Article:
Sam, the cigarette-smoking, beer-swilling chimp, has left his favori
The Associated Press
Jan. 14, 1997
FOSTER, Ohio (AP) _ Sam, the cigarette-smoking, beer-swilling chimp, has left his favorite watering hole.
A longtime resident of a concrete cage next to the Train Stop Inn, Sam was forced out because the town plans to use his former home as a site for public restrooms.
Kenny Harris, who owns Sam and the tavern, would not say where he sent the 4-foot, 140-pound chimp.
``He's in good hands,'' Harris said.
Sam, 25, spent his youth in a traveling side show. He eventually found a home with Harris outside the inn, where customers marveled at his ability to drink beer and smoke cigarettes.
Litty Cornett, a longtime neighbor, said she would miss Sam.
``Everybody loves Sam,'' she said, recalling his fondness for peanut butter sandwiches, apples and watermelon. ``He ate everything.''
BOSTON (AP) _ The governors of Massachusetts and Wisconsin have made their Super Bowl bets.
Massachusetts Gov. William Weld put 31 Boston cream pies and 31 roast turkeys on his New England Patriots.
Wisconsin Gov. Tommy Thompson is wagering 31 wheels of cheese and 31 pounds of bratwurst on his Green Bay Packers.
The friendly wager between the two governors is based on this being the 31st Super Bowl.
Weld joked with Thompson that the game between the Patriots, coached by Bill ``The Tuna'' Parcells, and Green Bay, cheered on by the loyal ``cheeseheads,'' would be a ``Tuna Melt, with the tuna on top.''
Green Bay's victory over the Carolina Panthers in the NFC Championship netted Thompson T-bones from North Carolina Gov. Jim Hunt and barbecue from South Carolina Gov. David Beasley.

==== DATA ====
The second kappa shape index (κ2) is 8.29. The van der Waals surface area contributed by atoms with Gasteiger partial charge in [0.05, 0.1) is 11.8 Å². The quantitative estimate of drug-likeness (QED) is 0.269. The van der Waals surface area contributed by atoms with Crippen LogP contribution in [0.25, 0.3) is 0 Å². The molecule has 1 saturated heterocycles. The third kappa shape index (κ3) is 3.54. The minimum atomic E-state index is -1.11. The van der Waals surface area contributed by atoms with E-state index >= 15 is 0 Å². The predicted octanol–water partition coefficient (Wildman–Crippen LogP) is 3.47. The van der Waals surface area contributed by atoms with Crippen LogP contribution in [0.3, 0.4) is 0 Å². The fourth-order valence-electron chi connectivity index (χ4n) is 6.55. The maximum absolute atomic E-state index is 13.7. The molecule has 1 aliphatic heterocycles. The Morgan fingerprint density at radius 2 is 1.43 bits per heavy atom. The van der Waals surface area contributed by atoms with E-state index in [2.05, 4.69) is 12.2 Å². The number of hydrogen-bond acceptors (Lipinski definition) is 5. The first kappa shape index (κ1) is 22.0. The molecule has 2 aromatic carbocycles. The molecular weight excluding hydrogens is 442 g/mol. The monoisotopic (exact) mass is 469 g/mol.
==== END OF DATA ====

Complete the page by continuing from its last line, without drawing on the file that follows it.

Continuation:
Thompson said he was hoping Weld would put up some lobsters so he could put together a surf and turf platter.
NORTHFIELD, N.H. (AP) _ This town's favorite flamingos have disappeared, and police are positive they did not fly south for the winter.
Two plastic pink flamingos that for the past three years have appeared in the spring on a small bit of wetland, only to disappear when winter arrived, left a little early last year.
``I have an idea of who has one of them,'' Police Chief Scott Hilliard said. ``We're keeping a close eye to see if it turns up on someone's lawn.''
Evidence gathered at the flamingos' normal nesting spot has pointed to a suspect, Hilliard said.
The selectmen were so distraught they unanimously passed a resolution last month naming the birds' summer home the Northfield Artificial Wildlife Preserve.
The resolution forbids anyone from trying to ``capture'' artificial wildlife within the preserve without a permit from the Society for the Preservation of Artificial Wildlife.
``There is some hope they might come back on their own,'' said Town Clerk Eliza Conde.